First, the abortion debate already focuses mostly where Professor Segall says it should: namely, on "where we place decision-making power." Many people who are pro-choice (including me) say that the law cannot legitimately compel women to continue an unwanted pregnancy despite the fact that choosing an abortion will sometimes be immoral. That is why the position is called pro-choice rather than something like abortion-is-an-act-with-no-moral-consequences. Conversely, people who are pro-life say that while our law often allows people to make moral mistakes, the stakes of abortion are too high to allow women to make the moral mistake of choosing abortion.

Second, I think it wrong to attribute the stalemate over abortion to the Supreme Court. De jure segregation was morally divisive when the Supreme Court decided Brown. It isn't today, even though the Court didn't get out of the business of deciding race cases. The Court will very likely recognize a right to same-sex marriage soon; its decision will be somewhat divisive; then ten years later no one will understand why it was. Abortion in America remains divisive for a variety of social and religious reasons. As Lucinda Finley argues very persuasively in her chapter in my book Constitutional Law Stories, that was true before Roe, and it would remain true if the Court were to overrule Roe. There may be first-order reasons of political theory why one would oppose robust judicial review, but controversy in courts is largely an epiphenomenon of controversy in the social world.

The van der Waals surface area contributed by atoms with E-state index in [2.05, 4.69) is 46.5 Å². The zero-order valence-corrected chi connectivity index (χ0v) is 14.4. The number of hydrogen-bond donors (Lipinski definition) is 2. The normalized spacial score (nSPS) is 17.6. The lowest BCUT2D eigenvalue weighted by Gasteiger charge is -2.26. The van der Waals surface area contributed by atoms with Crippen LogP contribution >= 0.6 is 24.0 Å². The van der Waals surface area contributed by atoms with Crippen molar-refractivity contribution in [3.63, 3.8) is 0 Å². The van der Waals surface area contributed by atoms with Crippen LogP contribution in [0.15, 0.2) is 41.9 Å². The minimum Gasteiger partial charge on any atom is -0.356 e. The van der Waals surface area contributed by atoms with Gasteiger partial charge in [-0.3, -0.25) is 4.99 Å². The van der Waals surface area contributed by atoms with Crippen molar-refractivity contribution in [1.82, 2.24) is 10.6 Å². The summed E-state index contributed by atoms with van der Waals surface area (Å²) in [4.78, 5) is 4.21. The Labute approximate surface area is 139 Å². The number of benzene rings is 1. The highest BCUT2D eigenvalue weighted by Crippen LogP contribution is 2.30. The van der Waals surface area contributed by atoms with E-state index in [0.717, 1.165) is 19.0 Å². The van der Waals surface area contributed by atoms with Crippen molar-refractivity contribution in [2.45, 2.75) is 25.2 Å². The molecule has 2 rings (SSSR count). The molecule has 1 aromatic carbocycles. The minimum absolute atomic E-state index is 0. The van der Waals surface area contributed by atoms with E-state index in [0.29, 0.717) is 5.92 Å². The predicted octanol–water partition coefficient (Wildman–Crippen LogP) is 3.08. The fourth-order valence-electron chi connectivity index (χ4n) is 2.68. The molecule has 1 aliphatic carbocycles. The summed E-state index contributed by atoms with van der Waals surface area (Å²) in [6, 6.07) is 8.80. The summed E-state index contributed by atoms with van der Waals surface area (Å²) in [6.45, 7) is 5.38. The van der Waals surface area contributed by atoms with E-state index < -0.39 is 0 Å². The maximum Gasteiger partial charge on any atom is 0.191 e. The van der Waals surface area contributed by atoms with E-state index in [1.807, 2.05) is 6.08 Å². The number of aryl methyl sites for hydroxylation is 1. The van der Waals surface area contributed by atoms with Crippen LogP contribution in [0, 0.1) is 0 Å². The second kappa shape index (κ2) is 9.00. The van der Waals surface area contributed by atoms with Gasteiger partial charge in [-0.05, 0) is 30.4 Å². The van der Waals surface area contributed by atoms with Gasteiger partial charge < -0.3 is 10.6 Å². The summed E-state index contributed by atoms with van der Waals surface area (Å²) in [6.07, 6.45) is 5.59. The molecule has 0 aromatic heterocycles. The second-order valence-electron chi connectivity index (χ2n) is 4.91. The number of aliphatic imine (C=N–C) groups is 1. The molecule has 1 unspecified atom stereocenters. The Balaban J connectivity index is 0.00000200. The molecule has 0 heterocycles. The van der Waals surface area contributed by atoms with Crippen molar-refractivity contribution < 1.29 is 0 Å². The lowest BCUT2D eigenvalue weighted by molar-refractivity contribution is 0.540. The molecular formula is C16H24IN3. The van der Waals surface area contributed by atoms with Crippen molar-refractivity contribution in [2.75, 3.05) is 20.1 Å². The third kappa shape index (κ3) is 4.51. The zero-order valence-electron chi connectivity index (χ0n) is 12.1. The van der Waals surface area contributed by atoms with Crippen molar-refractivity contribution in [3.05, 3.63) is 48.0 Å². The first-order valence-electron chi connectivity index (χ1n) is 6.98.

Joe said...

"I was expecting that overturning Roe v. Wade would be one of your points on which everyone ought to be able to agree."

Sounds like an ought v. is problem.

I welcome the discussion & do think many are willing to discuss it. At the very least, if law professors and such can't discuss touchy topics, who in the heck will?

"A nationally known intellectual figure suggested to me that most people who strongly oppose abortion do so on religious grounds and people can’t talk about religion."

The recently deceased Ronald Dworkin in his book on this issue and other places suggested this is largely a religious freedom issue. I tend to agree. The differences split on deep debates we have with strong religious components though for some it might not be purely "religious."

Along with other things, realizing the complications, it is why I'm with Prof. Dorf -- this is something that should generally be left to the individual.

Eric Segall said...

I think Mike (and Linda Greenhouse and Reva Siegel in their work) underestimate the importance of Roe to the conservative movements of the 1970's and 1980's. Roe energized the New Right, the Federalist Society, and various far right groups and still does. Remember Roe struck down the laws of over 45 states "in one fell swoop " as Justice Ginsburg has said. We (the left) are still paying a very heavy price.

Michael C. Dorf said...